There are some passages of sacred Scripture that, on the surface, may seem confusing . . . even crazy! Today I want to explore one such passage, which I call a “paralyzing proclamation” from our Prince of Peace.
When Jesus again entered Capernaum, the people heard that he had come home. So many gathered that there was no room left, not even outside the door, and he preached the word to them. Some men came, bringing to him a paralytic, carried by four of them. Since they could not get him to Jesus because of the crowd, they made an opening in the roof above Jesus and, after digging through it, lowered the mat the paralyzed man was lying on. When Jesus saw their faith, he said to the paralytic, “Son, your sins are forgiven.” (Mark 2:1-5)
Can you imagine what the paralytic and his four friends must have been thinking? After all the effort they had put forth just to get an audience with Jesus, all He said was, “Son, your sins are forgiven.”
If I was the paralytic, my brain might well have locked up at that moment. “What? Are you kidding me? Really? Perhaps you don’t understand, Lord. I didn’t come here to have my sins forgiven; I came here to have my legs healed so I can walk again! What in the world is going on here?”
Here’s what was going on: Jesus was telling His audience—the people of Capernaum and you and I today—that there is something far more important in this life than physical healing. To be sure, anyone who had lost the use of his legs would desperately want to regain it. Worse still, at that time the Jews believed paralysis was a sign of God’s judgment for some kind of abiding sin. It was a horrible condition. But as Jesus looked down at the hopeful paralytic, lying on his mat, He made it crystal clear that there is a deeper healing that we all desperately need.
First, in saying, “Son, your sins are forgiven” Jesus was unambiguously stating who He is. Only God can forgive sins, and Jesus was telling His audience that He is the one and only Lamb of God who takes away the sins of the world. He was also making it clear that the forgiveness of sins is far more important than the healing of our physical infirmities.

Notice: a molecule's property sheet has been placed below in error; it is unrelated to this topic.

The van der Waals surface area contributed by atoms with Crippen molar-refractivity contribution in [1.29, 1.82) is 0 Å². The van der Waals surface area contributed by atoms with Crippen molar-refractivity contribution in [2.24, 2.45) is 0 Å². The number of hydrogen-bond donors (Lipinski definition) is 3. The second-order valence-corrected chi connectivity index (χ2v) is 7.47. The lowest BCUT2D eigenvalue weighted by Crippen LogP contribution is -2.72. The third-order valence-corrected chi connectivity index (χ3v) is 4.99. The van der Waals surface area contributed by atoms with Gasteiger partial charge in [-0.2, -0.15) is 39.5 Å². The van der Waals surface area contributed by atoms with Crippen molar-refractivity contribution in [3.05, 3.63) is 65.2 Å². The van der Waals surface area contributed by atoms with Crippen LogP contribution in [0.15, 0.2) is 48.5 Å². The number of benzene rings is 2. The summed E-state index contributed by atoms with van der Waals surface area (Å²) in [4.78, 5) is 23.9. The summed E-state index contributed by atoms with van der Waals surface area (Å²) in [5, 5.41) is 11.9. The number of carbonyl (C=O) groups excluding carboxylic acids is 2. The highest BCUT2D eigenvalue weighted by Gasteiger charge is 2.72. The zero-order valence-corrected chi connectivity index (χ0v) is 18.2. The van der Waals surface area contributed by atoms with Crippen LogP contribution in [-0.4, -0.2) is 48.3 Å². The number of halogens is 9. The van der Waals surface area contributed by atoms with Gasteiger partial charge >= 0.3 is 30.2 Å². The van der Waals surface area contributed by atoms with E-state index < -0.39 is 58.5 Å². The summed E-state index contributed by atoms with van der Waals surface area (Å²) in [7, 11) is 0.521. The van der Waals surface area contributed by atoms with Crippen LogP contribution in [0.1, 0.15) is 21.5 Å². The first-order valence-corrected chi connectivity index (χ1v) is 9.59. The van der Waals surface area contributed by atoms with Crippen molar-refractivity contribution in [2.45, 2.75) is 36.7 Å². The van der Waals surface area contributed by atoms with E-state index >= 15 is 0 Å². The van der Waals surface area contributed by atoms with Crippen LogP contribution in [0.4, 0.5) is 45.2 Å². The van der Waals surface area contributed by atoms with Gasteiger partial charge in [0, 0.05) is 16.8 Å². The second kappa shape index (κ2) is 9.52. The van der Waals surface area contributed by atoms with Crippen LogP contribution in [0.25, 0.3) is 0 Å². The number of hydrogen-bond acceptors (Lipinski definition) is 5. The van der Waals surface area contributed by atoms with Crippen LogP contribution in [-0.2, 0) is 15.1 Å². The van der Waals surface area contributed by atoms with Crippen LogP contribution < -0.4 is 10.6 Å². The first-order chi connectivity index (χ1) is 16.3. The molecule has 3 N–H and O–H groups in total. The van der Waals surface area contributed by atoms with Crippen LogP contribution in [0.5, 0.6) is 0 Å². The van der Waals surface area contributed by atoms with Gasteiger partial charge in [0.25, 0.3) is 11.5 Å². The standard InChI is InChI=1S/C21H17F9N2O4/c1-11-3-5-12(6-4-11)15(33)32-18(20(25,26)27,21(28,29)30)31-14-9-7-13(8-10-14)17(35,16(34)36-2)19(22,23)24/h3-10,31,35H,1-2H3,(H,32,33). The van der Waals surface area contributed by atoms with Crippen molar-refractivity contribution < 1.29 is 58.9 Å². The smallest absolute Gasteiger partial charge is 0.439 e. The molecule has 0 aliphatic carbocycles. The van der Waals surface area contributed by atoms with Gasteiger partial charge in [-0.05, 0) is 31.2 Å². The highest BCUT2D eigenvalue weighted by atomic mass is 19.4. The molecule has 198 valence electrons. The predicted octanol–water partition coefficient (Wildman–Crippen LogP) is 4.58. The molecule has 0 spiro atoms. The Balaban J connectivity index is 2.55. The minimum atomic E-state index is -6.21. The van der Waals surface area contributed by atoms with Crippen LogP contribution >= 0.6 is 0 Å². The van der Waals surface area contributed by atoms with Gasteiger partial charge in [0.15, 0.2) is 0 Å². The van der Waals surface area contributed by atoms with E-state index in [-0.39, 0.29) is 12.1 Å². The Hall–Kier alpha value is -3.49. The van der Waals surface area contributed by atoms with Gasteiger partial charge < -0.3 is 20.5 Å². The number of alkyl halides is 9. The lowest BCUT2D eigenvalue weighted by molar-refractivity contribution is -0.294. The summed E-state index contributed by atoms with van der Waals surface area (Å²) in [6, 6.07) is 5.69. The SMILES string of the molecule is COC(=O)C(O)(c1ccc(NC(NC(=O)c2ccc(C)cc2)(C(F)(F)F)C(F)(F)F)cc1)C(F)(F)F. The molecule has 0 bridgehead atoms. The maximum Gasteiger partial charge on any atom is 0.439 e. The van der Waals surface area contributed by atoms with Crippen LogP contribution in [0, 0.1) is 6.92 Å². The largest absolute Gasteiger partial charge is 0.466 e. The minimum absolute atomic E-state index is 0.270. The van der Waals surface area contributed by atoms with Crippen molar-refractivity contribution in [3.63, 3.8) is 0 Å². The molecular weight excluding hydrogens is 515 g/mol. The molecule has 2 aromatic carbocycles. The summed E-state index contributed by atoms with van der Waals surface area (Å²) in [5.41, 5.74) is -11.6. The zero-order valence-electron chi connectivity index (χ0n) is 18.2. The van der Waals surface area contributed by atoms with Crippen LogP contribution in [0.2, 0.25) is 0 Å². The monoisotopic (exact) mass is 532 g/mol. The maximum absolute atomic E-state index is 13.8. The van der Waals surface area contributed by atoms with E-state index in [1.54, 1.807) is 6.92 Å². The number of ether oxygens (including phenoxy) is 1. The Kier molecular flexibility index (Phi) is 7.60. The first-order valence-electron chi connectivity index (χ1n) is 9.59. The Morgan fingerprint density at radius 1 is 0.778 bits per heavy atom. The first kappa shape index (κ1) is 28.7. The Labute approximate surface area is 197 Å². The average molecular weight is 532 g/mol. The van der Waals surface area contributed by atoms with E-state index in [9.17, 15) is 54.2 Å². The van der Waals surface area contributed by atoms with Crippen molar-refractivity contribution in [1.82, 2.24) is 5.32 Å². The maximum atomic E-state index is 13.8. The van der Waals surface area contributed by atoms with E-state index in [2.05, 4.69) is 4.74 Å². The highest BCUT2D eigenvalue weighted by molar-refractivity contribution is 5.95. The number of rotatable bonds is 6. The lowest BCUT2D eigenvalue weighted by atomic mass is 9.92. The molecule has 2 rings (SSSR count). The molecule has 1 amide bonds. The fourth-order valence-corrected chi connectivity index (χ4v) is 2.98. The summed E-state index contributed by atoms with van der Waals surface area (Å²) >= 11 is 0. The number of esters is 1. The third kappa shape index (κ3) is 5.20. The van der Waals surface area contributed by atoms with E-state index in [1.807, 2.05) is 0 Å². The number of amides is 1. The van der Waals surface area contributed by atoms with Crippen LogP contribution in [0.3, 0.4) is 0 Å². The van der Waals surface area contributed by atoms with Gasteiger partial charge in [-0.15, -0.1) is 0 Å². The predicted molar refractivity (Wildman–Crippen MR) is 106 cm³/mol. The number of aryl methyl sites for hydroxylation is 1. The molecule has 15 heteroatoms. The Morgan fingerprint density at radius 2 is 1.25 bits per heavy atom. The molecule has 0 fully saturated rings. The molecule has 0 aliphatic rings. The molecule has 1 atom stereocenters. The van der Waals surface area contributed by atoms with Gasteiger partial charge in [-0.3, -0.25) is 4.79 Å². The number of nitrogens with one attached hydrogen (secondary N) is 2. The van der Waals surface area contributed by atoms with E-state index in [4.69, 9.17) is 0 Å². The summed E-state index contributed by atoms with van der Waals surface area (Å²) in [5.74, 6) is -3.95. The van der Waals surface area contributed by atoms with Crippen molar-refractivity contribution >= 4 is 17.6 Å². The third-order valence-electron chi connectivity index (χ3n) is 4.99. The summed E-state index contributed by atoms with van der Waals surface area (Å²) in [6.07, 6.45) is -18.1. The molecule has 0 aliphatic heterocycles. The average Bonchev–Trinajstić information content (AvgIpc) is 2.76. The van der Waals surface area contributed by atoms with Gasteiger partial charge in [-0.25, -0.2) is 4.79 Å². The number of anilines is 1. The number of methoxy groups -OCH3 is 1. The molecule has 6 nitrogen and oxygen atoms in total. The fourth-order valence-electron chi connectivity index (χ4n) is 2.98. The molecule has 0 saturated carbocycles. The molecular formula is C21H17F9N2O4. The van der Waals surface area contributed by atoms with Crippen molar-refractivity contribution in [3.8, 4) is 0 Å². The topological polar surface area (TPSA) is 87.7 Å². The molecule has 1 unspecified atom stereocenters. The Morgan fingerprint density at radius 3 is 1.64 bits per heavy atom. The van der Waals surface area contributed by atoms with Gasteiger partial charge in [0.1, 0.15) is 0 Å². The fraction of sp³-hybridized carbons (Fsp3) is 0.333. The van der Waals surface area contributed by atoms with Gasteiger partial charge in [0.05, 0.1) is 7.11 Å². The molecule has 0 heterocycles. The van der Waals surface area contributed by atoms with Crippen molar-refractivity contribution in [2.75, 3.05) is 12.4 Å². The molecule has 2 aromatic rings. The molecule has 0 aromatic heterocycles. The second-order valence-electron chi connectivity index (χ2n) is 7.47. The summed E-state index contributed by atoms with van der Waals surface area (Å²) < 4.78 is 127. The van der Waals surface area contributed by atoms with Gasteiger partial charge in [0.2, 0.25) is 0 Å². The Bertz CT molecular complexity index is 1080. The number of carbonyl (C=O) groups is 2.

But the story does not end there! When some teachers of the law were grumbling in their hearts that Jesus would presume to offer forgiveness of sins, Jesus perceived their thoughts and said to them . . .
“Which is easier: to say to the paralytic, ‘Your sins are forgiven,’ or to say, ‘Get up, take your mat and walk’? But that you may know that the Son of Man has authority on earth to forgive sins . . .” He said to the paralytic, “I tell you, get up, take your mat and go home.” He got up, took his mat and walked out in full view of them all. This amazed everyone and they praised God, saying, “We have never seen anything like this!” (Mark 2:9-12)
Jesus has both the authority to forgive all our sins and to heal all our infirmities. How sad it would have been for the paralytic to have only had his legs healed, if had walked away still travelling on the road to eternal destruction. But Jesus, in His unrelenting mercy and grace, gave the paralytic both the physical healing that he wanted . . . and what he needed most!
This is the Gospel. This is grace for your race. NEVER FORGET THAT . . . AMEN!